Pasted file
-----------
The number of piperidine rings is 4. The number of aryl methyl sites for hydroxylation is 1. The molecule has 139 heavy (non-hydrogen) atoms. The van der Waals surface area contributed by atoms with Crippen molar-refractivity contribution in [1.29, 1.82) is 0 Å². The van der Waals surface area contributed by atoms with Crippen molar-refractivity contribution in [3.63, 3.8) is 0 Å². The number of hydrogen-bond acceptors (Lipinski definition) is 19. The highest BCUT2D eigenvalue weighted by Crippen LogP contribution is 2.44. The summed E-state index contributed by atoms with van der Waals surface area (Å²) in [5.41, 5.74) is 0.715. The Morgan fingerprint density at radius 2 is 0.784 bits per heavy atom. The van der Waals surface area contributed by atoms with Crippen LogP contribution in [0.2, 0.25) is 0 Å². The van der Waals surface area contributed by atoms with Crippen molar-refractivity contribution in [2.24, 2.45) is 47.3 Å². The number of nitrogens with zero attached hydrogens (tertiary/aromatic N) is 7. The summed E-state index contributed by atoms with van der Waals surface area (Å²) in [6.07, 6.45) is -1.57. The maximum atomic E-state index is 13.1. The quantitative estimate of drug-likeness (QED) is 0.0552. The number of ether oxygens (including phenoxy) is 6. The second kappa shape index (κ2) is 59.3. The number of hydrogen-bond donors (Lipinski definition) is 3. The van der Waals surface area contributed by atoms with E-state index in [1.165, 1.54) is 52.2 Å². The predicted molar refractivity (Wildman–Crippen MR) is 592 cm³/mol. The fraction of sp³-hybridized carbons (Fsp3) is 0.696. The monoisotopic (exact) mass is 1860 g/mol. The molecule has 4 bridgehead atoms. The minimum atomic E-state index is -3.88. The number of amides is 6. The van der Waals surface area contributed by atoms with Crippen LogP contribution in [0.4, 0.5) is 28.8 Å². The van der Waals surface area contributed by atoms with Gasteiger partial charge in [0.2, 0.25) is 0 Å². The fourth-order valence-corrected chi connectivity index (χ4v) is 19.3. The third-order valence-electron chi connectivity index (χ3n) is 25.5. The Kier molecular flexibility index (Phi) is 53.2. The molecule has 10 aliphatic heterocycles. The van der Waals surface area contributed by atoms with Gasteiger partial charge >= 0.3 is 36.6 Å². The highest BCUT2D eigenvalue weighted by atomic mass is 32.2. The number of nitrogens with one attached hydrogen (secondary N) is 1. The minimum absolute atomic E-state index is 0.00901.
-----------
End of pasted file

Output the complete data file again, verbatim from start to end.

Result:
The number of piperidine rings is 4. The number of aryl methyl sites for hydroxylation is 1. The molecule has 139 heavy (non-hydrogen) atoms. The van der Waals surface area contributed by atoms with Crippen molar-refractivity contribution in [1.29, 1.82) is 0 Å². The van der Waals surface area contributed by atoms with Crippen molar-refractivity contribution in [3.63, 3.8) is 0 Å². The number of hydrogen-bond acceptors (Lipinski definition) is 19. The highest BCUT2D eigenvalue weighted by Crippen LogP contribution is 2.44. The summed E-state index contributed by atoms with van der Waals surface area (Å²) in [5.41, 5.74) is 0.715. The Morgan fingerprint density at radius 2 is 0.784 bits per heavy atom. The van der Waals surface area contributed by atoms with Crippen LogP contribution in [0.2, 0.25) is 0 Å². The van der Waals surface area contributed by atoms with Crippen molar-refractivity contribution in [2.24, 2.45) is 47.3 Å². The number of nitrogens with zero attached hydrogens (tertiary/aromatic N) is 7. The summed E-state index contributed by atoms with van der Waals surface area (Å²) in [6.07, 6.45) is -1.57. The maximum atomic E-state index is 13.1. The quantitative estimate of drug-likeness (QED) is 0.0552. The number of ether oxygens (including phenoxy) is 6. The second kappa shape index (κ2) is 59.3. The number of hydrogen-bond donors (Lipinski definition) is 3. The van der Waals surface area contributed by atoms with E-state index in [1.165, 1.54) is 52.2 Å². The predicted molar refractivity (Wildman–Crippen MR) is 592 cm³/mol. The fraction of sp³-hybridized carbons (Fsp3) is 0.696. The monoisotopic (exact) mass is 1860 g/mol. The molecule has 4 bridgehead atoms. The minimum atomic E-state index is -3.88. The number of amides is 6. The van der Waals surface area contributed by atoms with Crippen LogP contribution in [0.4, 0.5) is 28.8 Å². The van der Waals surface area contributed by atoms with Gasteiger partial charge in [0.2, 0.25) is 0 Å². The fourth-order valence-corrected chi connectivity index (χ4v) is 19.3. The third-order valence-electron chi connectivity index (χ3n) is 25.5. The Kier molecular flexibility index (Phi) is 53.2. The molecule has 10 aliphatic heterocycles. The van der Waals surface area contributed by atoms with Gasteiger partial charge >= 0.3 is 36.6 Å². The highest BCUT2D eigenvalue weighted by atomic mass is 32.2. The number of nitrogens with one attached hydrogen (secondary N) is 1. The minimum absolute atomic E-state index is 0.00901.